Chryssanthi Kouri is a writer, director and blogger and member of the Film Fatales London chapter since early this year. Isabelle Sieb who is also a member of the group, screened her short film Mannequins (2014) at the Exit 6 Film Festival launch. Here, Chryssanthi tells us more about the all-female filmmaking collective.
As a woman filmmaker it’s easy to feel isolated in the industry, not only because directing can be a lonely profession in itself, but also because it is still very much a boy’s club. In an industry where women make up just 13.6% of working film directors, as indicated by a new report commissioned by Directors UK, structured support for women directors is as thin on the ground, as the work, funding and budgets available to us. Fortunately, thanks to private initiative, organisations like Film Fatales come to fill the void.
Founded by director Leah Meyerhoff in New York City in 2013, Film Fatales started as a grassroots community of collaboration and support for and by women filmmakers and has since expanded to include over two dozen sister chapters around the world. The speed in which the network has grown globally is a testament of how much such an organisation was needed. Film Fatales provides a network for women directors to support each other, share resources, and help get their films made and seen. It functions through peer to peer mentoring based on the premise that female filmmakers are in the best position to offer hands-on advice to each other.
The London chapter of Film Fatales was launched by Rebecca Johnson, Jo Coates, Nicola Mills and Claire Oakley in August 2014 and currently has over 50 members. Although primarily catering to directors, the group also hosts a separate writing group where members give each other feedback on their screenplays. As a collective focused on providing aspirational and positive support Film Fatales London also organises master classes in which a member teaches the rest of the group in an academic setting, group outings to theatrical premieres of member’s films, an internal database of shared resources, and an assortment of panels, workshops and industry parties.
I joined Film Fatales London two months ago and I immediately felt included and that I finally belonged in this industry. Why? Because here is a group of women, of different ages and career histories, who are all in the same boat as me, in every way. We are each trying to get a feature made and we all face the same practical, mental and gender struggles in filmmaking. I left the first meeting completely energised and with a renewed optimism in pursuing my career in film. I felt I had found a space where I didn’t have to struggle for my voice to be heard, within a group that offers mentorship, peer networking, direct participation and collaboration specific to my needs as a filmmaker.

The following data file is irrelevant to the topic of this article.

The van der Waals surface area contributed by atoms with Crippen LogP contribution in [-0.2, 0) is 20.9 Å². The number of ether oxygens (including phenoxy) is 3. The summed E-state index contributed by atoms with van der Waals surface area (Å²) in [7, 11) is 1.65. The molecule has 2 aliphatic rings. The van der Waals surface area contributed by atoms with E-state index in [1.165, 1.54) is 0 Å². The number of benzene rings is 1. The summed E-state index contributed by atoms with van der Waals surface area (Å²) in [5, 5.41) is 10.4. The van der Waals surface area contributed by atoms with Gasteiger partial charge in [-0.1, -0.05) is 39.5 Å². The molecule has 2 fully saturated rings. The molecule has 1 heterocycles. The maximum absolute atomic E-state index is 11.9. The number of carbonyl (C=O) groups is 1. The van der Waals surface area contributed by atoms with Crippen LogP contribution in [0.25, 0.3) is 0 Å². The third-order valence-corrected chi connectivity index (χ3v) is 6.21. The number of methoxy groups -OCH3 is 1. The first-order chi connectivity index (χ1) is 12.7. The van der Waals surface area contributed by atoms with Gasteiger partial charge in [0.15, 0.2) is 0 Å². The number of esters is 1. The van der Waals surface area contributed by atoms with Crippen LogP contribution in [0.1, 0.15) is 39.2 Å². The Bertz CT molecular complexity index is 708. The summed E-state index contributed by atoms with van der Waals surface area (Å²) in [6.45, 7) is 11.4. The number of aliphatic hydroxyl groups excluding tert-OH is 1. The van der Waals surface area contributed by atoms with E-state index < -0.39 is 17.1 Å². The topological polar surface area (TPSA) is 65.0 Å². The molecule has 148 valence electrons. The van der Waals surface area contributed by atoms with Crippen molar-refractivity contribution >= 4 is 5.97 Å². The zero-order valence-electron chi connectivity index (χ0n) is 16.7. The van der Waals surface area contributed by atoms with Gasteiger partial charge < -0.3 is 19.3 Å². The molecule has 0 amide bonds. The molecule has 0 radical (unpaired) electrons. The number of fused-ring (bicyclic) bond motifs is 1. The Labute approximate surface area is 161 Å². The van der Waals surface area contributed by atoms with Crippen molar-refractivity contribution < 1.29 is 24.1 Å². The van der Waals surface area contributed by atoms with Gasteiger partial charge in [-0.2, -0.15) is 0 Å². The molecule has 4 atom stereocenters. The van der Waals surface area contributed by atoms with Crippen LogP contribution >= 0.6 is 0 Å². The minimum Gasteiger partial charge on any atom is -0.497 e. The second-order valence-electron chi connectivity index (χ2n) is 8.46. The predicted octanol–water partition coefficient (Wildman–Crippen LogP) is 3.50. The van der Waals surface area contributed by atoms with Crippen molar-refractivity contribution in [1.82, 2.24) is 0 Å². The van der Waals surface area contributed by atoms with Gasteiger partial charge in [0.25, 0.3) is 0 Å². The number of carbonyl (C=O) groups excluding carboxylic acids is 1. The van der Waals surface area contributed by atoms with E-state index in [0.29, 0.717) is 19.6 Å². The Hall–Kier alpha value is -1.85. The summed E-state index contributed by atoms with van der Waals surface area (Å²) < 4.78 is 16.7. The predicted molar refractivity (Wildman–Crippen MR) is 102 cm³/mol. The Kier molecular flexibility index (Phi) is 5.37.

The collective itself functions in a way that allows all it’s members to participate and be heard. The group gets together once a month and each meeting is led by a different member host and moderator. The host is responsible for bringing a topic to the table for discussion. Topics always relate to filmmaking and range from “how to work with actors” and “finding a producer”, through to “financing your film” and “how to pitch your feature film”. It’s an invaluable process as it allows each host to initiate a discussion on a topic that’s relevant to their career in the current moment and enables the group to give practical advice and share from their own experience. The discussion can get quite heated, in a positive way, and always gives extra food for thought to everyone present.
It is really refreshing to get into a discussion about issues that another professional faces in the same way as you. In the bigger picture, being able to have these discussions contributes towards a healthier environment for women directors to create their work and bring about a positive shift in the industry by helping each other. Case in point, at the end of each meeting the moderator asks everyone to state one thing they need help with in the upcoming month and then members can approach each other with solutions. And the give and take doesn’t stop at the meeting but continues via the Film Fatale email. Members can ask for help with casting, contacts, promotion of their films, and the emails serve to provide updates on issues that concern everyone.
It’s still early days for me in the group, but I can already feel the positive influence being a Film Fatale can bring to my professional life. Not only do I feel I have a sounding board I can call on for issues I face in my work, I also feel I belong to a community who can effect positive change in the industry I want to continue working in.
For more information on the Film Fatales organisation got to www.filmfatales.org. For information on the Film Fatales London chapter go to www.filmfataleslondon.tumblr.com, and on Twitter @FilmFatalesLDN.
Follow Chryssanthi's blog here or follow her on Twitter @ChrysKouri.